Right now, food feels very f*cking expensive. It is expensive by all measures. For numerous reasons food prices are rising and we're feeling the effects as customers and consumers.
I feel it. Food is my domain at home. From meal planning to shopping and cooking, food is solely my task to manage in our shared household. I like it that way, I find the process of creating meals soothing and I have a system for how we eat at home down so that it feels not effortless, but manageable. My husband handles laundry, the car, and numerous other tasks so that I can stay in my comfortable domestic domain.
This means I also track our grocery expenses. Since the start of the pandemic, our food costs have risen about 20%. The squeeze hurts a bit. And if we feel it as solidly privileged upper-middle-class millennials without kids, I can't imagine how others are feeling it.
Thankfully, I have many years of experience making my home food life feel abundant with a very small budget. College and grad school got me right in that sense.
So I've decided to round up my top tips for reducing grocery costs as food prices rise. I'll preface this with a note that many of these tactics require investment. Either financial, to pay for memberships or buy in bulk to save on costs per ounce, gram, etc. Or, they're time-intensive, requiring extra investment in the form of precious hours. I hope they're useful.
My Top 5 Tips For Combatting Rising Food Prices
1. Get better about eating what you have at home
This isn't just saying "we have food at home" and forgoing ordering out. Rather, before doing any grocery shopping really open up your cabinets and fridge and dig through. Here's my basic routine:
Do a thorough inventory. Go through your pantry, cabinets, fridge, freezer and wherever else you store your food and make a list of everything you currently have. You likely have much more food at home than you think.
Make a grocery list and meal plan that incorporates the random bits from the back of your fridge and the lonely jar of sauce in your cabinet that's been there forever. Google recipes that can make use of the ingredients you already have at home. And check out my method for using up leftovers to craft amazing meals.
For even more tips on cutting grocery costs by starting with what you have at home, You Need A Budget also did a great series on this on TikTok where someone went from spending $1,200 on groceries a month to under $400.
2. Get good at grocery store math: Do the calculations, take notes and shop around
Not all stores display the unit price (price per standard unit of measurements like ounce or pound) for goods. And yes, the unit price can be unreliable. But paying attention to the unit prices for your favorite products, and which stores nearby seem to have the best consistent unit prices, can help you put together a grocery list that saves money. The larger jars/bottles/jugs are not always the most economical. Neither are the sale items.
Those mental notes about where to get the best prices on the items you regularly buy come in handy if you have the ability to visit multiple stores per week. For example, our local Wal-Mart has the best prices on most food items, but generally not for other items we enjoy like tahini. For those goods, a run to the local health food store is going to save us some cash. Make sure your costs on gas don't offset your savings in groceries, though!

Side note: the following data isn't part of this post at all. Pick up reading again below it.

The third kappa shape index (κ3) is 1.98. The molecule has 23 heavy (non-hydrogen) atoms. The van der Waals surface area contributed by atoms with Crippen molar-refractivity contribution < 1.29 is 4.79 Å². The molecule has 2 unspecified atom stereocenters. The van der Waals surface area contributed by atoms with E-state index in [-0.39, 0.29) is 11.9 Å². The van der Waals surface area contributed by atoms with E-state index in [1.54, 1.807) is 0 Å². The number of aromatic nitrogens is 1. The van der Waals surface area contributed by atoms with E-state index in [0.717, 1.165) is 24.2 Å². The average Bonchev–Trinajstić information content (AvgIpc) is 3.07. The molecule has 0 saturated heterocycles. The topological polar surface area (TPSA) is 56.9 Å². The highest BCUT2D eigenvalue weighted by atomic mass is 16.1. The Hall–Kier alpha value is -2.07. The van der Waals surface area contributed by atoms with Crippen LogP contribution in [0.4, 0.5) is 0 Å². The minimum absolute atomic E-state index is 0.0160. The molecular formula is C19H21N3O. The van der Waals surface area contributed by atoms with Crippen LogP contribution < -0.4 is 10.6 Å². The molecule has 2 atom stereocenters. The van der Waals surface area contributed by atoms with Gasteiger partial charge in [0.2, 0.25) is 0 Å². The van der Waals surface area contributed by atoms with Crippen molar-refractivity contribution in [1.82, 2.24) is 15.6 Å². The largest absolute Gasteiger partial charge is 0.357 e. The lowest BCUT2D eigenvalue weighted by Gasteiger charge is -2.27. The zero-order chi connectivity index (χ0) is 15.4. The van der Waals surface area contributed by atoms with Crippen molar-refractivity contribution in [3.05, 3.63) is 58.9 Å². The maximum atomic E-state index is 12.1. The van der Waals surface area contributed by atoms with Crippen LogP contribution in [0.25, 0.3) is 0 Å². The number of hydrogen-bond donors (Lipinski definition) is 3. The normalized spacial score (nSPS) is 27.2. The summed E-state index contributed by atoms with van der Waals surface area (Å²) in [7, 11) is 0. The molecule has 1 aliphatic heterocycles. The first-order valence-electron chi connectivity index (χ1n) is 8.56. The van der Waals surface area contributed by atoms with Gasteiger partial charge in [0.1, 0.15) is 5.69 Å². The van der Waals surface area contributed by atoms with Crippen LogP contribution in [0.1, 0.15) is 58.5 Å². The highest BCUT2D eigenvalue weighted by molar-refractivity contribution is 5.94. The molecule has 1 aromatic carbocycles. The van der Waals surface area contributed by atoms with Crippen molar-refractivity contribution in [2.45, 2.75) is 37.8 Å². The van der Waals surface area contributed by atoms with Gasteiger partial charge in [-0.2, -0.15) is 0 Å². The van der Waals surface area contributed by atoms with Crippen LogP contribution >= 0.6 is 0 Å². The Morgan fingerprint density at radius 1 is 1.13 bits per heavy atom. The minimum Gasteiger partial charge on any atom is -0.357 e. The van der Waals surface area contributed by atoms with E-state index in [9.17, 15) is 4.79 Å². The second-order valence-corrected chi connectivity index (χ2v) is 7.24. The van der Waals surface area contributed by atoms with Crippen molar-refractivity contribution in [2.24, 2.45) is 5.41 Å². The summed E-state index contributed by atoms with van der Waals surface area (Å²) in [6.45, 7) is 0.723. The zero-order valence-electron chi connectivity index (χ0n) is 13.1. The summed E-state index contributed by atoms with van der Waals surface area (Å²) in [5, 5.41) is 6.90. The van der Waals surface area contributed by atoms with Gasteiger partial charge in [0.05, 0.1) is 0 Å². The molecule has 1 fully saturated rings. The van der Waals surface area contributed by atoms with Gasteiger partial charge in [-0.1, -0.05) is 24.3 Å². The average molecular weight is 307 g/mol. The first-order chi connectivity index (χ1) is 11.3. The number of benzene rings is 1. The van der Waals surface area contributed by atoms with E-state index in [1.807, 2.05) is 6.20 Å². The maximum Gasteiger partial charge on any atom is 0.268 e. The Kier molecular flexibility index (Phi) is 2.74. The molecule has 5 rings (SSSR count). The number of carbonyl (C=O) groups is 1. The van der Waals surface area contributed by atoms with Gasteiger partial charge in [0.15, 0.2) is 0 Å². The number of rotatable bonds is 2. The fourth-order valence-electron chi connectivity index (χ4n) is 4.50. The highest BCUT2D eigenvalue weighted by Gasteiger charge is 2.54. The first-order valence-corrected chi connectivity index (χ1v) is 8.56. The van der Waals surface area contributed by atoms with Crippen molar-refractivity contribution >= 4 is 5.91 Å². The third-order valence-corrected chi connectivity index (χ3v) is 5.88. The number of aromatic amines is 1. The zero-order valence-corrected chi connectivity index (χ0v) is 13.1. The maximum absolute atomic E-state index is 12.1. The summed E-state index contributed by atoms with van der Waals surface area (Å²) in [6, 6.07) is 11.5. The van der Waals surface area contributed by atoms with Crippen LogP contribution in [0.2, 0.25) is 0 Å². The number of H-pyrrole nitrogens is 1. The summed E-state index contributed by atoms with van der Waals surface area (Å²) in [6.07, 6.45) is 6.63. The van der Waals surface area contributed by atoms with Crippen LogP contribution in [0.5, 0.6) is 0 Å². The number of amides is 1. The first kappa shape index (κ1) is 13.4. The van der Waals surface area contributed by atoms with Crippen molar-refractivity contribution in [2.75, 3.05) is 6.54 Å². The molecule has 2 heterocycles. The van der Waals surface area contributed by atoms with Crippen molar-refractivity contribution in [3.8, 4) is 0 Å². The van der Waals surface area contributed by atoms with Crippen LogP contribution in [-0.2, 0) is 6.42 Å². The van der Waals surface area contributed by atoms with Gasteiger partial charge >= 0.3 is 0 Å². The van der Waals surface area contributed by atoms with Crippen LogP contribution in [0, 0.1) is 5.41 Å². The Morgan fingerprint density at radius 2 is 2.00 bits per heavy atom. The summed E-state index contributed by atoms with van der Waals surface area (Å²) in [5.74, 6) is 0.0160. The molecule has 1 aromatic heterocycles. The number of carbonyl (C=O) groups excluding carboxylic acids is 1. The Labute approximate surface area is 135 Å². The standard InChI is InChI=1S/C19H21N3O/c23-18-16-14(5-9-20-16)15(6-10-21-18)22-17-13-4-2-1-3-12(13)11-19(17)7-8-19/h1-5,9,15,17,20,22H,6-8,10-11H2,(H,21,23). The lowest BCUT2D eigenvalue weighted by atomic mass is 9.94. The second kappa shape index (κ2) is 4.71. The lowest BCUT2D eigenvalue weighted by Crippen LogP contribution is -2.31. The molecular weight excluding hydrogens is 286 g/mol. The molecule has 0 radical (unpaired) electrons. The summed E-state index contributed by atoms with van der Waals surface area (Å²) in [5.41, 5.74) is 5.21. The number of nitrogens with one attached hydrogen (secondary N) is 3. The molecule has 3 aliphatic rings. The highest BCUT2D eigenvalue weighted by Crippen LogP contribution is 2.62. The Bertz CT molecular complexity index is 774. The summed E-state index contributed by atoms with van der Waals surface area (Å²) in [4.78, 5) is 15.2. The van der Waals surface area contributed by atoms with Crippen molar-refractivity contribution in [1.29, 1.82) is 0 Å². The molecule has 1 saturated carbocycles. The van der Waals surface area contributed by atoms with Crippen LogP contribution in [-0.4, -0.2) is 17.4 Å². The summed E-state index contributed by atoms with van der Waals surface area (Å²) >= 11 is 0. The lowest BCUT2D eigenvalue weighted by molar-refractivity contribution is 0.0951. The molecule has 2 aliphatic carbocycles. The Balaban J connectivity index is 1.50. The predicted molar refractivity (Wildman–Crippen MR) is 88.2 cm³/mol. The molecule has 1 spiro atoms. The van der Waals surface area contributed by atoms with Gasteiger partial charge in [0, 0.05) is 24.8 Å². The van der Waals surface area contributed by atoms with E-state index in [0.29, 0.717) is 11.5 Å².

3. Give up on brand and product loyalty
I really like Califia Barista Blend Oat Milk for my coffee. Realllly like it. But unless it's on sale, it's getting cut from the list at the moment in favor of other items that are more cost-effective. Swapping between kinds of milks, nut butters, cereals, etc in favor of what's the most affordable rather than what you like the best is a great way to save. Yes, I'm advocating for eating things you don't necessarily like.
4. Buy in bulk and/or join a membership store
I put these together as they both may involve buying more upfront, to pay less per unit. A Costco or Sam's Club membership may cost you, and the items sold there are often in large quantities, but it's worth checking them out to see if you'd end up saving on groceries overall. You can also split a membership with a roommate or check out stores with bulk bins that don't require memberships.
For dry goods, our local health food store has the best prices in the bulk section by far and I've found the same in previous places we've lived. For beans, rice, pulses, and other pantry items, bulk sections are often the cheapest. Plus, you can store those goods in your pantry for a long while and reduce trips to the store if you buy in larger quantities.
5. Use convenience strategically
Know your weaknesses and plan accordingly. Very few people are going to make everything perfectly, from scratch, using only the best-priced ingredients, all week long. So plan for your common pitfalls. My weakness is the end of the workweek. There will absolutely be one day where I can't imagine cooking and end up ordering delivery and paying entirely too much in fees. In contrast, at the beginning of the week when I still have the energy I'm very likely to feel fine about soaking a pot of beans.
So my calculus is based on my own personal areas of weakness. Dry beans are much cheaper than prepared beans and I will find time to make them throughout the week. So I get the dry beans and save some money. And frozen pizza or a frozen burrito is much cheaper than delivery or takeout, so I get the frozen pizza. And ramen? I love ramen. So I keep a few packages of a relatively more expensive packaged ramen on hand, so I can add my own toppings at home and mimic one of my favorite takeout comfort foods for a fraction of the price.
Were any of these tips on saving money while food prices are rising helpful? Do you have any other tips to add? Drop a comment and let me know!